Perhaps the charities will organize and persuade the Illinois legislature to clarify the amount of “charity” necessary to retain tax exemption.  But Professor Phillip Hablutzel of IIT Chicago-Kent College of Law, co-author of the Illinois Not-for-Profit Corporation Act, doubts it.  Though he predicted Illinois nonprofits other than hospitals will soon find themselves battling efforts to withdraw their exemptions, “In the twenty years I’ve been involved, there hasn’t been a coherent front among charities in facing the legislature.  It’s hard to get these people to make common cause–the museum people don’t see what they have in common with the churches.”  Nor, apparently, do many human services agencies or arts groups see what they have in common with the hospitals.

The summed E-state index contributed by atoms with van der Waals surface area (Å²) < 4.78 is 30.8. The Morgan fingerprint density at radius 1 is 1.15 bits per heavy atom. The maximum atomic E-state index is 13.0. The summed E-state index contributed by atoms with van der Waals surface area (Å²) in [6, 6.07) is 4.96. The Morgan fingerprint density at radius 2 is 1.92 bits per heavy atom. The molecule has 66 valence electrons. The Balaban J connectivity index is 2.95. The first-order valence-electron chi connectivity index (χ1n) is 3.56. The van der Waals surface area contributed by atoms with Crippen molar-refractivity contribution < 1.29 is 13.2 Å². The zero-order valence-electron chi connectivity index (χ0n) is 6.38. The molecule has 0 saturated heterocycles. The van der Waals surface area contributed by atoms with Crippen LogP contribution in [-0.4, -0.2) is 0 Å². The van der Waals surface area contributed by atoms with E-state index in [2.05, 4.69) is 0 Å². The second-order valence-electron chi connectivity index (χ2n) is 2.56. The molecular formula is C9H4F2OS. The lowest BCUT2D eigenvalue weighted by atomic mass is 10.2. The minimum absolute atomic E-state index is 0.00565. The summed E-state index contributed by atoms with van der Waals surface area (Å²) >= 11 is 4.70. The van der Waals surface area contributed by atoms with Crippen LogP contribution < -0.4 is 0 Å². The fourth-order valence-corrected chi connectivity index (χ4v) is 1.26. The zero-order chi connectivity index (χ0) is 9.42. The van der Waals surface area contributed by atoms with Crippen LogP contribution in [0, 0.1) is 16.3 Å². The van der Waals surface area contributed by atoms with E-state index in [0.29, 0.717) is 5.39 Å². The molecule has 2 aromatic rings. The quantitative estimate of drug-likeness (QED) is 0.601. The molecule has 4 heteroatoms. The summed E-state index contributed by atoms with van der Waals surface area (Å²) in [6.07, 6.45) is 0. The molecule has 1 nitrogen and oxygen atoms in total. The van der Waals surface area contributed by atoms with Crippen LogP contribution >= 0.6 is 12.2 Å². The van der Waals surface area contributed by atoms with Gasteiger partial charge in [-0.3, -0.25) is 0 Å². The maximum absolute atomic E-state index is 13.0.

If and when a Provena-style loss of exemption hits another nonprofit, the impact on its operation will be substantial.  “In the current economy,” said Professor Hablutzel, “it would be hard to do fundraising for another one-third of your budget so the taxes could be paid.”

Maybe there’s something to be said for making adult films after all.